Old Hand Written Letter
How do you let friends and relatives know
the latest news? How did people communicate before modern technology?
Are there similarities in the contents of a letter written in the
1800s with an email or phone call today? What clues can you find
in a letter that will lead to more information?
Let’s look at
an old letter and see what we can learn about the author, his
plans, travel, transportation, and the time period
during the expansion of the United States. Look for clues in
the letter to answer these questions.
1. Who wrote the letter?
2. To whom was the letter written?
3. Why did the author go to Illinois?
4. What area of Illinois does he name?
5. What kind of fever did the writer encounter?
6. Who else does he mention in the letter?
7. Why does he quote the prices for wheat, corn, beef, pork,
and milk cows?
8. Where did he live at the time the letter was written?
9. How did he travel home?
How long did it take him?
Bonus: When was the
Use family information and the history of the
United States Postal Service to determine the date the letter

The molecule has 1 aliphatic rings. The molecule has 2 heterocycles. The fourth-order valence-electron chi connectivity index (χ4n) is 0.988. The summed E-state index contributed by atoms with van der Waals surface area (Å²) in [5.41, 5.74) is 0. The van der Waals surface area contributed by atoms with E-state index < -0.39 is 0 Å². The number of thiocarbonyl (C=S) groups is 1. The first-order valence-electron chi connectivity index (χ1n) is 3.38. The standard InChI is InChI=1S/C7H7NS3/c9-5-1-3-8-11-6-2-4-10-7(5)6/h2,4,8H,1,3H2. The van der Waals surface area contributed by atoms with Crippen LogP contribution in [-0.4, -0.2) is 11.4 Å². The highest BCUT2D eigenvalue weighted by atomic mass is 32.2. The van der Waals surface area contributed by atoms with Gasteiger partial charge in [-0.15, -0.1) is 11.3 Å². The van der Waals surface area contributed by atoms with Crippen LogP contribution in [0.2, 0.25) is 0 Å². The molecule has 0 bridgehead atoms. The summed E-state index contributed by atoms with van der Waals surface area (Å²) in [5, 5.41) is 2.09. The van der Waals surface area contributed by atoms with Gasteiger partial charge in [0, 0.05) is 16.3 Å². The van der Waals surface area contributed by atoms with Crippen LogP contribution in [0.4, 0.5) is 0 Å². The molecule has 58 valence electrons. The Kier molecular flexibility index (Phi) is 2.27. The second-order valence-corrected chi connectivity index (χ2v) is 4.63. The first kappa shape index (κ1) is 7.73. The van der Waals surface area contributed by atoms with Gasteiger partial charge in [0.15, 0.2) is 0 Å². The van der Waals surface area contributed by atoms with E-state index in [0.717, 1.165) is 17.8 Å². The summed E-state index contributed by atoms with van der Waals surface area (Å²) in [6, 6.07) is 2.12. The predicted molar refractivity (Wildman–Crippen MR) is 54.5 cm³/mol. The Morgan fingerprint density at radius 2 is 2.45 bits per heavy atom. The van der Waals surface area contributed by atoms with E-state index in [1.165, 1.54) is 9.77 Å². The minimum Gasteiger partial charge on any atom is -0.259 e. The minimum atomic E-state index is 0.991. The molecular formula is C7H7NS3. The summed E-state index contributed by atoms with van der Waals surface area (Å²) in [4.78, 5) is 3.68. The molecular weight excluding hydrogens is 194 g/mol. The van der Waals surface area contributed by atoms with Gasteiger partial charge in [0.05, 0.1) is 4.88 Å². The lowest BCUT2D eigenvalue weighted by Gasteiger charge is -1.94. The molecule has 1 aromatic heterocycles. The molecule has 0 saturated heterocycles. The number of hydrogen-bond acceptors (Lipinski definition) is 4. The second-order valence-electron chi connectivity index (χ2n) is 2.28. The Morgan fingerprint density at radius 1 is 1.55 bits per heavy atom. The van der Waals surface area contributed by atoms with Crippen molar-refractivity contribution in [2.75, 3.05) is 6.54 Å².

Transcript of Letter
the letter by zooming in on the document.
2. Answer the
first ten questions by reading the letter.
these Websites for more information to answer the bonus question.
Ogle County Census Mt. Morris Twp.
Look for Philip
and Catherine Eby.
Ogle County Census Pinecreek Twp.
Look for Isaac
and Catherine Grush (Grosh).
Biographical History of the Eby Family
Benjamin and Joel Eby.
of Theodorus Aebi (December 2008)
Read the information
under 112. Joel Eby.
of Theodorus Aebi (December 2008) Continued
Read the information under 350. Philip Eby.
Maps of Illinois
Maps of Pennsylvania
Postage History and Rates
States Postal Service
Look under Stamps
and Postcards to learn when the first authorized postage
stamp was issued.
Postage rates and Historical statistics for 1792 to 1863
to find the rate of postage.
to view larger image
Courtesy of The Library of Congress
farm lands for sale! The Illinois Central rail road company
is now prepared to sell about 1,500,000 acres of choice farming
lands in tracts of 40 acres and upwards, on long credits
and at low rates of interest ... [Chicago? Ill. 1857].
of Historical Thinking Standards for Grades 5-12
the author or source of the historical document or narrative
and assess its credibility.
B. Reconstruct the literal meaning of a historical passage.
C. Identify the central question(s) the historical narrative addresses.
D. Differentiate between historical facts and historical interpretations.
E. Read historical narratives imaginatively.
F. Appreciate historical perspectives.
G. Draw upon data in historical maps.
H. Utilize visual, mathematical, and quatitative data.